Large amounts of data set are transmitted through the network, in capacity of gigabytes a day. Therefore, it is tedious to look for evidences and it is almost impossible to find them. Consequently, this domain remains challenging and researchers have to focus on it.
Each packet header transmitted through network layer will have their source and destination stored in IP packet format. It includes MAC addresses, IP addresses, encapsulations and data, which can be potentially spoofed. Therefore, technical skills and use of reliable products purposebuilt are required to perform forensic analysis. Such products enable cases resolution through the analysis of network activity.
Forensic assessment can be executed through forensic software via collection, normalising, filtering, labelling, stream reassembly, correlation and analysis of multiple sources of traffic data. Although some sophisticated forensic tools already aimed at each of these tasks, the introduction of new features is blurring the distinction between categories. As a result, the number of suspicious behaviours over the network grows significantly. Therefore, only appropriate network activity data should be collected. Digital evidence should include raw network packets, which contain traffic details, logs data available from applications, authentication systems, routers and firewalls.
TCP reassembly9 is the collection of raw network traffic from a single source in order to present all data within a connection session as a complete stream. TCP reassembly is performed by protocol analysis tools, which isolate the specific communications taking place between two or more of the apparent endpoints or relay points. This is the first step in determining who communicated, when and what was transmitted. Most forensic tools provide a tree-oriented view of sessions and protocols used within the sessions. This comes with visual presentation of network traffic mapping which helps forensic investigators to understand exactly what happened on the network.
Requirements for Network Forensic
To facilitate investigations, network forensics generally will focus on three essential capabilities: capturing and recording data, discovering data, and analysing data.
Capturing and Recording Data This is the ability to capture and store multiple terabytes of data from high capacity network throughput (including 10GBps and even 40GBps networks)10 without dropping any single packet. However, network forensics assessment has its limitations, which includes sustainable throughput capacity, packets analysis per second, data mapping and search functions. These limitations are usually assessed during lab assessment and shall be renewable and documented.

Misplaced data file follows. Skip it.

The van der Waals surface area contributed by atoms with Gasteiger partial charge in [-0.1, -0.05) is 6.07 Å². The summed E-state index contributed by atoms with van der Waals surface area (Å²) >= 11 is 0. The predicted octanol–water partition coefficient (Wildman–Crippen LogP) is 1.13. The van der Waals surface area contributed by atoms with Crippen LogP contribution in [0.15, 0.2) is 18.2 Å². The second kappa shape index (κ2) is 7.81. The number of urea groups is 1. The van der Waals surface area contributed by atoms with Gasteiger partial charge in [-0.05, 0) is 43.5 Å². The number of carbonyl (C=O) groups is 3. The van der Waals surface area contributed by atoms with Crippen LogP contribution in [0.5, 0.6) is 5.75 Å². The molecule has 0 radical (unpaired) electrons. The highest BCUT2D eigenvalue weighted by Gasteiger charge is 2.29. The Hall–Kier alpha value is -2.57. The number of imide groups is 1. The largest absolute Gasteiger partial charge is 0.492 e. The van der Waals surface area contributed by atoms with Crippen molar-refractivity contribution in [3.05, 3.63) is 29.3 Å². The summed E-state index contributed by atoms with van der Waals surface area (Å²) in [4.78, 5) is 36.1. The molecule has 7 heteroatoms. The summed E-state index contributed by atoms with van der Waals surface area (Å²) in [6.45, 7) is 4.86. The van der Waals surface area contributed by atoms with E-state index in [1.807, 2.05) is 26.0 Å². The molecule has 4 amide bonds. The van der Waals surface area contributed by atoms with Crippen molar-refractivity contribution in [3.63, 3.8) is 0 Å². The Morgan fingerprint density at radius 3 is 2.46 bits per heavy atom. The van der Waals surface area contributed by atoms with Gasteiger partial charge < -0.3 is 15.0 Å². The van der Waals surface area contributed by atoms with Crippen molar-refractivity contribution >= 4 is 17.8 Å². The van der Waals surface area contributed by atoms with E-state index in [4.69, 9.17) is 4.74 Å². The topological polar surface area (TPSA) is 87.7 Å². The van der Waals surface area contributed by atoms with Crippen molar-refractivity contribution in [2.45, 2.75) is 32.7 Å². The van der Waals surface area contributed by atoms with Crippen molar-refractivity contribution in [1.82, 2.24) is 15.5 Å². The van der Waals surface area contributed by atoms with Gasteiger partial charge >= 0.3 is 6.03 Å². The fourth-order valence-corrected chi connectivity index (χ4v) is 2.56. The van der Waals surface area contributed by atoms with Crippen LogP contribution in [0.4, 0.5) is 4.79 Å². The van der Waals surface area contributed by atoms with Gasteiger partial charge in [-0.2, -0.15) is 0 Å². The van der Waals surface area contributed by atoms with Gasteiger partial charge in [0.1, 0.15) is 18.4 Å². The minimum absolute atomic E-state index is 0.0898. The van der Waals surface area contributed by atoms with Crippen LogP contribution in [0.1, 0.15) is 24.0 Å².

Discovering Data The second requirement of network forensics is data filtering by interest (by IP address, application, context, etc.). Forensic experts rely on discovery tools for sniffing through terabytes of data to find specific network conversations between internal nodes or external communications.
Analysing Data To further accelerate the process of data discovery and analysis, forensic experts will use network analyser and forensic tools to examine the suspicious anomalies and communication pattern found during network assessment. Automated analysis, including deep discovery results that explain the network events, helps forensic expert to quickly identify potential security breaches.
Practical Approach in Network Forensics
In case of a security incident, an organisation will quickly engage forensic experts from Cyber Incident Response Team (CIRT). They will have to perform within two days investigation, consultancy and installation of forensic equipment to the client site, in order to establish the extent of the incident, and contain it within the 48 hours11. Below are the steps of a practical approach in Network Forensics.
Identification: Indication that an incident has occurred or is in progress. This is the first step to identify the severity level of an incident and the entry stage of a CIRT engagement.
Triage: Prioritise resources and target segment to focus on business critical targets and sensitive data storages which have been compromised.
Collection: Acquire data and network behaviour related to the incident by deploying responders and the latest forensic tools.
Analysis: Determine the attack vectors, indications of compromise, extent of compromise and timelines of the incident.
Reporting: Provide results analysis, observations and remediation steps to close the incident.
Such is a standard practice in a 48-hour engagement; it is considered as the best approach to perform network forensic assessment. Evidences found within the two-day engagement provide arguments to the senior management for implementing further preventive measures.
Applications of Network Forensics
Applications of network forensics are not limited to PCAP, Wireshark or XYR, they can also find, explore and perform deep technical analysis of a cyber incident or network and system disruption when third party analyst tools fail. For examples:
An attacker might be able to erase all log files on a compromised host. Thus, Firewall and IDS/IPS “logs” or “alert” based evidence might be the only proofs available for forensic analysis. They remain undetected during the scanning because they are passive and attackers would not realise their presence.
Analysis of captured network traffic can include tasks such as TCP reassembling transferred files, searching for suspicious keywords and recovering data which might have been lost during breach. Appropriate tools recommended are Wireshark or wild packet.
Deploy the Security Information and Event Management (SIEM)-based alerts as appropriate platform with integrated network forensic or Anti-DDOS devices.
Use network forensic devices to understand the security flaw over other network security devices, applications, OS and databases.
Network forensic tools and protocol analyser are useful for traffic monitoring like chats, FTP, telnet, email and web surfing, regardless of language type12